Committee. The committee
then collected sufficient
shareholders votes to demand a
meeting.
This meeting was set for
Tuesday when the Parents
Committee's resolution was
held off until a vote of
confidence was taken in the
Board. Although the matter
had been settled without the
parents resolution having been
considered, Dr. Sweeting was


COL. BIDWELL

PAYS TRIBUTE
A FORMER Chamber ot
Commerce president today
paid tribute to the work of Mr.
Holland Smith and said that his
death was a "terrible loss to
the country and to the
Chamber."
"It was a terrible shock from
a personal standpoint because I
chose Mr. Smith to be my
running mate as first
vice-president." Colonel
Oakley Bidwell said this
morning.
"He worked very closely
with me during my time in
office and I expected him to
succeed me as he did."
Mr. Bidwell said Mr. Smith
had continued very ably what
they had done together for two
years, and that was to
Bahamianize the Chamber of
Commerce, and improve its
working relationship with the
government.
Mr. Smith had gone even
further in this and it was a
shock that his work in this
direction should have been cut
off in midstream.
"His death is a terrible loss
to the country and the
Chamber." Mr. Bidwell said.


Vanguard slam $2.5 million expenses



by government for Independence

THE VANGUARD NATIONALIST SOCIALIST PARTY has slammed the government for
spending $2.5 million on independence decorations and entertainment while unemployment is


running as high as 20 per cent.
Ini a sitrongly worded story
published in thie August issue
ot The Vanguard the party
declared that ever since their
accession to power in 1967 the
PI P leaders have methodically
gone about the process of


Bain airport


ngrove Cay

throughout the country are
elevated to meet international
standards. 1ce announced that
the Mangrove Cay facility
would be tlie pattern that
would he followed for those in
the future.
The Minister also brought to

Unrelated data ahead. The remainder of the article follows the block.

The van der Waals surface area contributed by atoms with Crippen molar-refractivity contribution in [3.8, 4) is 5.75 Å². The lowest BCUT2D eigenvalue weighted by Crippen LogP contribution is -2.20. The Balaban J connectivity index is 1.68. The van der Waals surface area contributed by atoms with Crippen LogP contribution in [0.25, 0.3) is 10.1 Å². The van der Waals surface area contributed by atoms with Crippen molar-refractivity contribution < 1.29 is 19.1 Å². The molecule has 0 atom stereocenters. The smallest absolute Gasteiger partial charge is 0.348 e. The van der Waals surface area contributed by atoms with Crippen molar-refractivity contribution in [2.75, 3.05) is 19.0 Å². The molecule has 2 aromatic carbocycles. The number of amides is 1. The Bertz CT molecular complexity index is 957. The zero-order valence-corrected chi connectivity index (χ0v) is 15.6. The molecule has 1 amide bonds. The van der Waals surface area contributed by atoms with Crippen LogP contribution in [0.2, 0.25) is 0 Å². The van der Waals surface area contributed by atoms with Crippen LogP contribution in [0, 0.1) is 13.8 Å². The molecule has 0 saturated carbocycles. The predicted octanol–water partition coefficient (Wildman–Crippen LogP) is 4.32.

the attention of those present
that private flying was a very
important part of the tourist
indisiry in the Bahamas. lHe
noted that there are more than
25.000 private landings in the
Bahamas annually. However,
he added that private landings
in themselves not enough and
encouragged Bahamians to take
an active part in the Ministry's
Domestic ITourism Programmne.


enriching themselves and have
"completely enamoured
themselves of the trappings of
authority.
"In this," said the Vanguard,
"they have followed the path
set by many other black West
Indian leaders who came to
power on a wave of popularity
only to betray the ideals they
once fostered in the interest of
preserving the capitalist-im-
perialist system."
The VNSP described the
independence activities as
satisfying the social yearnings
of the black, black
nouveau-riche camp followers
of the PLP and maintained that
"the eyes of government
officials were, ironically, most
aglitter when they were in the
presence of the 'hated' symbol
of British colonialism, the
Prince himself."
Corruption of what could
have been a meaningful event
was completely in character,
the Vanguard charged. It said
that since 1967 the
government had made no
effort to alter the established
colonialist-capitlalist system
"except to open the door to


'4


SIR MILO RECEIVES PIN
GOVERNOR GENERAL SIR MILO BUTLER this morning
received the first Flamingo Day pin before the pins go on sale
officially on August 13. Presenting pins to Sir Milo and Lady
Butler at Government House were Disa Campbell, a Guide of the
19th Girl Guide Company, and Pierre Coakley, a Scout with the
8th Bahamas Scout Troop. Standing in front is young Arthur
Butler, grandson of the Butlers. Sir Milo has consented to be
patron of Flamingo Day sponsored by the Bahamas National
Trust. The public is being asked to support the National Trust by
giving a donation of 50 cents or more for the pin. Flamingo Day
will be celebrated by an exhibition and show to be held at the
Sheraton British Colonial Hotel 6.30 p.m. August 13.


participation by a small group
of status seekers the black
bourgeoisie."
Declared the paper:
"Independence under PLP rule
(is) an official orgy
accumulating the status
symbols and social legacy of
the recently-departed colonial
masters. Government is not
concerned with developing the
nation. It is rather concerned
with developing the potential
for personal aggrandizement."
It said that in none of the
speeches "mouthed by the
leaders of the people" did
anyone dwell on the problems
facing the country or ways to
solve them ...
"What freshness of approach
there is in the PLP is confined
largely to finding new ways of
providing friends with favours
and spiting enemies. PLP
attitudes, with their
combination of elitism,
corruption and authoritarian-
ism are very reminiscent of the